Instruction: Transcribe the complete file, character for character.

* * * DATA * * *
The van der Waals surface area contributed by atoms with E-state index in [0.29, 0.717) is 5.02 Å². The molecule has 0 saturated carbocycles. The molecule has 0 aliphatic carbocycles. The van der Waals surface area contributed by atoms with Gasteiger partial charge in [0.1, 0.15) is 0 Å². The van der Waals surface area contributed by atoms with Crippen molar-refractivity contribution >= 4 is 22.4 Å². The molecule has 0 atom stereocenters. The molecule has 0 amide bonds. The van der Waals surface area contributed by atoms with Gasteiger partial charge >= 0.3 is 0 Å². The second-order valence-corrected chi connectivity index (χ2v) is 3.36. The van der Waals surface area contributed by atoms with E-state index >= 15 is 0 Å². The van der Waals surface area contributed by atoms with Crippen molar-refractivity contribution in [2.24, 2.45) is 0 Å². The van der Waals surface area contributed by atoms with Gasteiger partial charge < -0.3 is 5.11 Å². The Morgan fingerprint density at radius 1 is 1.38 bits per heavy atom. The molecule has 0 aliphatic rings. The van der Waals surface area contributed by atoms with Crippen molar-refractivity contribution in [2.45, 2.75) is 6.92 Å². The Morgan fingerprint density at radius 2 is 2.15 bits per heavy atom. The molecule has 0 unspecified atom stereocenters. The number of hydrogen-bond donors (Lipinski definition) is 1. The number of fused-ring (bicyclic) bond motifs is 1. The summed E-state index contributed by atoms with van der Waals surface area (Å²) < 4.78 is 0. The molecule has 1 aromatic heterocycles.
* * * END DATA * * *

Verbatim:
The van der Waals surface area contributed by atoms with E-state index in [0.29, 0.717) is 5.02 Å². The molecule has 0 saturated carbocycles. The molecule has 0 aliphatic carbocycles. The van der Waals surface area contributed by atoms with Gasteiger partial charge in [0.1, 0.15) is 0 Å². The van der Waals surface area contributed by atoms with Crippen molar-refractivity contribution >= 4 is 22.4 Å². The molecule has 0 atom stereocenters. The molecule has 0 amide bonds. The van der Waals surface area contributed by atoms with Gasteiger partial charge >= 0.3 is 0 Å². The second-order valence-corrected chi connectivity index (χ2v) is 3.36. The van der Waals surface area contributed by atoms with E-state index >= 15 is 0 Å². The van der Waals surface area contributed by atoms with Crippen molar-refractivity contribution in [2.24, 2.45) is 0 Å². The van der Waals surface area contributed by atoms with Gasteiger partial charge < -0.3 is 5.11 Å². The Morgan fingerprint density at radius 1 is 1.38 bits per heavy atom. The molecule has 0 aliphatic rings. The van der Waals surface area contributed by atoms with Crippen molar-refractivity contribution in [2.45, 2.75) is 6.92 Å². The Morgan fingerprint density at radius 2 is 2.15 bits per heavy atom. The molecule has 0 unspecified atom stereocenters. The number of hydrogen-bond donors (Lipinski definition) is 1. The number of fused-ring (bicyclic) bond motifs is 1. The summed E-state index contributed by atoms with van der Waals surface area (Å²) < 4.78 is 0. The molecule has 1 aromatic heterocycles.